Nobody wants to go to college with their older brother. No younger sibling wants to continue enduring the constant comparisons to him, risk running into him at the dining hall or hear his name in a conversation with a cute boy. My twin sister Leila and I were aware of these things when applying to college, and we felt that going to school with just each other would be an ideal experience. The same willingness did not apply to older brothers. No way.
My sister and I applied to many colleges in California as back-up options, including Oxy, where my older brother Matty is enrolled. Set on attending an East Coast college for a traditional academic experience (and to see the seasons change), we wanted to get as far away from our home in Hawaii as possible. But we quickly realized that this decision was not going to be solely up to us: a global pandemic concurrent with the release of college admittance letters forced our family to reevaluate the next four years. Unlike in any other year, this college decision became more than a matter of where we would study –– it became a matter of health, safety and comfort for my parents. You can guess what happens next.
After all was said and done, Oxy became the top choice for financial and geographic reasons. We figured that during a pandemic, it would be safer to attend a college closer to home than one on the other side of the country. My sister and I were excited for college, but we were reluctant to accept that the one thing we wanted to avoid, college with Matty, was now a reality — muting these feelings of excitement.
That was two years ago. Going to college with my brother seemed like one of the worst things in the world. But it was nothing compared to what was to come.
With Oxy online for the 2020–2021 academic year, I had a job working at a local supermarket for a few months until my mom, who had been caretaking for my grandparents, needed extra help. My sister and I quit our jobs, and together with our brother, we took care of our grandpa for four months. We rotated shifts at night and sometimes in between classes, carefully updating each other on how he was doing. My brother, sister and I were working together, but we never talked about it. We were all struggling with the idea that Grandpa was getting older, but we coped by committing ourselves to helping him. After he passed away in April, we shifted our focus toward being there for our grandma –– another way of coping without having to confront our grief.
Right as we were starting to heal, right as things were looking better for our family, the unimaginable happened. Barely two months after visiting our other set of grandparents in New York (Nana and Papa), our Nana passed away. Six days later, our Papa passed as well.
Everything happened so fast. Suddenly we were back in New York for their joint funeral, and instead of mourning one death, I was mourning three. After walking out with our Nana and Papa’s caskets from the church to the vehicles awaiting them, my siblings and I stood blankly outside. We just didn’t know how to act. Suddenly, in the silence of our grief, I felt Matty’s arms around me and Lelia. Smushed together in an embrace of validation and snot, I knew that even though I can count the times we’ve hugged on a single hand, this was the only one that mattered.
Fast forward a month and a half, and we were at Oxy, finally in person. My reluctance to attend school with my older brother had returned, and I prayed that I wouldn’t have to run into him at the MP or receive one of his awkward head flicks that minimally acknowledges my presence. Before parting ways to go to our dorms, my mom told my brother to look out for us and I knew in that moment that I would never ask him for anything. I decided I was going to college my way, devoid of the presence of my brother.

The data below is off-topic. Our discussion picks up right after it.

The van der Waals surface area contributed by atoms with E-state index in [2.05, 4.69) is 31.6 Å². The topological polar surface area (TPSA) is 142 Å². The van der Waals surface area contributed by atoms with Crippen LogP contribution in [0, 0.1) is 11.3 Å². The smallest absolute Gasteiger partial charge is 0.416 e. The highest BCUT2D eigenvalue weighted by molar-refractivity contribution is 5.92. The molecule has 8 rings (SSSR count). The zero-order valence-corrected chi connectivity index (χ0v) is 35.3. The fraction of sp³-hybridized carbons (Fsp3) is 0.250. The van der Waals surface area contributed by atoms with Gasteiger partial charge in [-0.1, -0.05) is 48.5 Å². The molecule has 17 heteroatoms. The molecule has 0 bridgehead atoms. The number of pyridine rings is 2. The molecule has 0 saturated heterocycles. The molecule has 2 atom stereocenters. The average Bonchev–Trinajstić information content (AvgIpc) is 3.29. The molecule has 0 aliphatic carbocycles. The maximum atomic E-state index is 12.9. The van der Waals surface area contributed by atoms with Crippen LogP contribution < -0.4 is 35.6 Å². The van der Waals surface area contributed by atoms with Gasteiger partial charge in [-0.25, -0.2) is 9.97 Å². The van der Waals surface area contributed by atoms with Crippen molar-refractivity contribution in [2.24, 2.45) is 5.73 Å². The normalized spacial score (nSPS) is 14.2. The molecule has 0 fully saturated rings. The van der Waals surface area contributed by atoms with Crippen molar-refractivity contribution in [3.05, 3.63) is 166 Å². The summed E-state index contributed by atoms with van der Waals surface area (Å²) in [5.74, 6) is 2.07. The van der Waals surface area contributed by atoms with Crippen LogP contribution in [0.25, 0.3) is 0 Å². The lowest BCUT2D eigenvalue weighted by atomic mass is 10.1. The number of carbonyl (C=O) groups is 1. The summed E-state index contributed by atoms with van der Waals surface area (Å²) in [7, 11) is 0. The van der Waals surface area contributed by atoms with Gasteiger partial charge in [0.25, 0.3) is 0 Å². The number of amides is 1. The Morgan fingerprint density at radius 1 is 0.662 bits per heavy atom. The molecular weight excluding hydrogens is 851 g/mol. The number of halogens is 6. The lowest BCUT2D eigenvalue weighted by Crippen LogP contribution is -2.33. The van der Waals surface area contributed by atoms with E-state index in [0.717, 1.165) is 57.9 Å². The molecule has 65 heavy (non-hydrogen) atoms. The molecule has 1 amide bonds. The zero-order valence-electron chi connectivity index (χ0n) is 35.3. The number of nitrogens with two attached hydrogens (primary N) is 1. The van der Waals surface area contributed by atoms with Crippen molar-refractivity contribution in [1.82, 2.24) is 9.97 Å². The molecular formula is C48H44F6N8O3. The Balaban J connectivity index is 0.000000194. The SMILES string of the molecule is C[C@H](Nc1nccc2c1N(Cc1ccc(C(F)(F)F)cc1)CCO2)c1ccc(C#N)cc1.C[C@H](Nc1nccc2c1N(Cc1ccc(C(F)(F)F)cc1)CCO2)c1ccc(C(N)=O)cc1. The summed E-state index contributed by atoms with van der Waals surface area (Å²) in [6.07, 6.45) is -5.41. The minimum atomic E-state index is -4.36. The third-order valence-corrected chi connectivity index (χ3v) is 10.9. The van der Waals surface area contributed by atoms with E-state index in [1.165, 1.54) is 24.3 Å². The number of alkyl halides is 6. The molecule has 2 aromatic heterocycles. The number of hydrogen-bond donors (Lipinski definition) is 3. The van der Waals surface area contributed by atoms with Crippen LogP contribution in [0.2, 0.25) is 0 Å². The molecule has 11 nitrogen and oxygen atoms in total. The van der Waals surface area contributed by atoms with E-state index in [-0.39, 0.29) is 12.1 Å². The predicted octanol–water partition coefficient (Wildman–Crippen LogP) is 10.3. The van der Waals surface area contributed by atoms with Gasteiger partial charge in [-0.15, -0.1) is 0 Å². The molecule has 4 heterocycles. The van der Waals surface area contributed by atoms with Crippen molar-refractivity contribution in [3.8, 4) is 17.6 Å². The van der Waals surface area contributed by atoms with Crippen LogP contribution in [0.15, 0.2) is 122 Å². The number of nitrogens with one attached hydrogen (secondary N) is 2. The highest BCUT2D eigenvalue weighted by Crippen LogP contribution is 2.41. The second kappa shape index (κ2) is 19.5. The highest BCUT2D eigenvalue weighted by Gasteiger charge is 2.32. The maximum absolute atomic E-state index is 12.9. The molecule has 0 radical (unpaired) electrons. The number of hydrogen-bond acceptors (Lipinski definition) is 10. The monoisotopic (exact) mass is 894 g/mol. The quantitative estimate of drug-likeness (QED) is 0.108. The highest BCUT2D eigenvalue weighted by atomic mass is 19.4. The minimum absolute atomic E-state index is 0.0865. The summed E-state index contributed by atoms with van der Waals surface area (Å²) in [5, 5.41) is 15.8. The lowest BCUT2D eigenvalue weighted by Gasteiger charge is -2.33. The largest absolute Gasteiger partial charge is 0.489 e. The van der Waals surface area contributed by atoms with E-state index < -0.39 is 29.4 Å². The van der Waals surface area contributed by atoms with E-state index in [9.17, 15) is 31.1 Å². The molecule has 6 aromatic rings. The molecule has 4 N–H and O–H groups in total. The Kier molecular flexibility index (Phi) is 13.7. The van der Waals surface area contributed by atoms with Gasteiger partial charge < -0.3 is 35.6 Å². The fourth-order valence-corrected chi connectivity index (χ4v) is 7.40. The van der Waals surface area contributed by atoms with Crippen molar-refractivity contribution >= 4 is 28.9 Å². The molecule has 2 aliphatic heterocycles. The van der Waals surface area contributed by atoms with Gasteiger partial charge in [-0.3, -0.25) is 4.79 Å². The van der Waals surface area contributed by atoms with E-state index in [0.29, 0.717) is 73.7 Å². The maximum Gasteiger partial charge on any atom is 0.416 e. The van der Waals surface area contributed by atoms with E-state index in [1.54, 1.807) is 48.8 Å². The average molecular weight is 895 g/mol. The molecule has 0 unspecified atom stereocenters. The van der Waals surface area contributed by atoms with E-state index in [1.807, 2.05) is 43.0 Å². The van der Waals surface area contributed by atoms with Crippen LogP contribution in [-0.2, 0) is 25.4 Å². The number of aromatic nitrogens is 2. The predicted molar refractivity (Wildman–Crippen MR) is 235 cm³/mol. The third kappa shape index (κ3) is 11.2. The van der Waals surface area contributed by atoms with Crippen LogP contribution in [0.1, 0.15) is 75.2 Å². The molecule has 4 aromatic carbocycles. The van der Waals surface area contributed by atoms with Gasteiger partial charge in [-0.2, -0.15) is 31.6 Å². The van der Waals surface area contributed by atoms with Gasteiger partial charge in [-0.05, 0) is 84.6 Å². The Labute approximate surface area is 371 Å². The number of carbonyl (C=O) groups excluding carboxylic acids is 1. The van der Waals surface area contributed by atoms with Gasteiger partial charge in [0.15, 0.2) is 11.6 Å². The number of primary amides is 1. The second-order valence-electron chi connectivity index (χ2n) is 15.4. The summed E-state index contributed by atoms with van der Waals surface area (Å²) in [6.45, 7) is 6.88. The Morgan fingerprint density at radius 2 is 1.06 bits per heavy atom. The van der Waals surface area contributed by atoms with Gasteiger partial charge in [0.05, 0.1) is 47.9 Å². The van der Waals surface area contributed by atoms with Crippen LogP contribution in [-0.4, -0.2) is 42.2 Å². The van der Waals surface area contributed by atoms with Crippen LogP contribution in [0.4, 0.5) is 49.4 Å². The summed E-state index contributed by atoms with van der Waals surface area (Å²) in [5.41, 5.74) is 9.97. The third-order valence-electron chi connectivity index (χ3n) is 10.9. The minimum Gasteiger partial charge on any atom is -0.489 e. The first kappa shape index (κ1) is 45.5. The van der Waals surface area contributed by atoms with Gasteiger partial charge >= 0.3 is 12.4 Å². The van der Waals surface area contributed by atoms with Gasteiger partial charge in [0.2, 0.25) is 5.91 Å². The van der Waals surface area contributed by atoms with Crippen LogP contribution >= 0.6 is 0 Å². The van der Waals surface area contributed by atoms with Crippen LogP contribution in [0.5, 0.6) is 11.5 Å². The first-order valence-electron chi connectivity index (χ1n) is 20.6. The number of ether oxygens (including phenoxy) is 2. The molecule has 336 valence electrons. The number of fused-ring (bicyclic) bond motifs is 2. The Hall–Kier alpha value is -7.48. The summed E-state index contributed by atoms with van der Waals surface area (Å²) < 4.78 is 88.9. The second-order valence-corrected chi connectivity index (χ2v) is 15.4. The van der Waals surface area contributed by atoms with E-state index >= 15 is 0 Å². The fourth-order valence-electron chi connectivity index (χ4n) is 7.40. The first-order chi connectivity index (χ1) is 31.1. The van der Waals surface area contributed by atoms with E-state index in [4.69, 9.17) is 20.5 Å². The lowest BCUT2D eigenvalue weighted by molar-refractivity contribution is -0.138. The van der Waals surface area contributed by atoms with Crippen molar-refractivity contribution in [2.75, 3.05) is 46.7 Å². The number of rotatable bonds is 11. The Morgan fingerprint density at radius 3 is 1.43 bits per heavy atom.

But, after all the adrenaline of college newness fled my body, I was left alone with my thoughts. Hardly two months after losing three grandparents, it was expected that I would just be okay. I tried going to parties with friends, immersing myself in college culture to cope with that grief faster than anyone should. But instead, I found that I had become ignorant of my feelings.
Merely three weeks into the first semester, I broke my promise. My fingers found the keyboard of my phone and I suddenly typed the words, “Can we get dinner tonight?” and sent the message to my brother and sister.
The next thing I knew, we were marching down York Boulevard to L&L Barbeque. Our mouths stuffed with chicken katsu and macaroni salad, washed down with a drink of Hawaiian Sun, we hardly talked to each other. But we were there not talking, together. The comfort and validation that I had lacked for so long were abundant in the sticky booth table at L&L in Eagle Rock.
We ended the night near Berkus, standing outside together in the cool September air that was not as foreign to me as it once was. Then, I asked Matty for a hug for the first time in my life. He embraced us, my sister and me, the same way he had done just a few months before. But instead of feeling such uncertainty, it was a reassurance that things would be okay and that if they weren’t, he would be here.
With Matty’s senior year coming to an end, I often reflect on the whirlwind that is our lives, especially during the last few years. Two years ago, I couldn’t imagine going to college with my older brother; now, I can’t imagine going to Oxy without him. We know that life is unpredictable, yet we try to plan who we will be and how we will feel, rejecting undesirable possibilities for the sake of our pride. Even though my Oxy experience will now continue without the presence of my big brother, I know that I will be okay. But, if it weren’t for those little moments this year of seeing him in the MP or coming up to my dorm to strum his guitar, I don’t think I would be.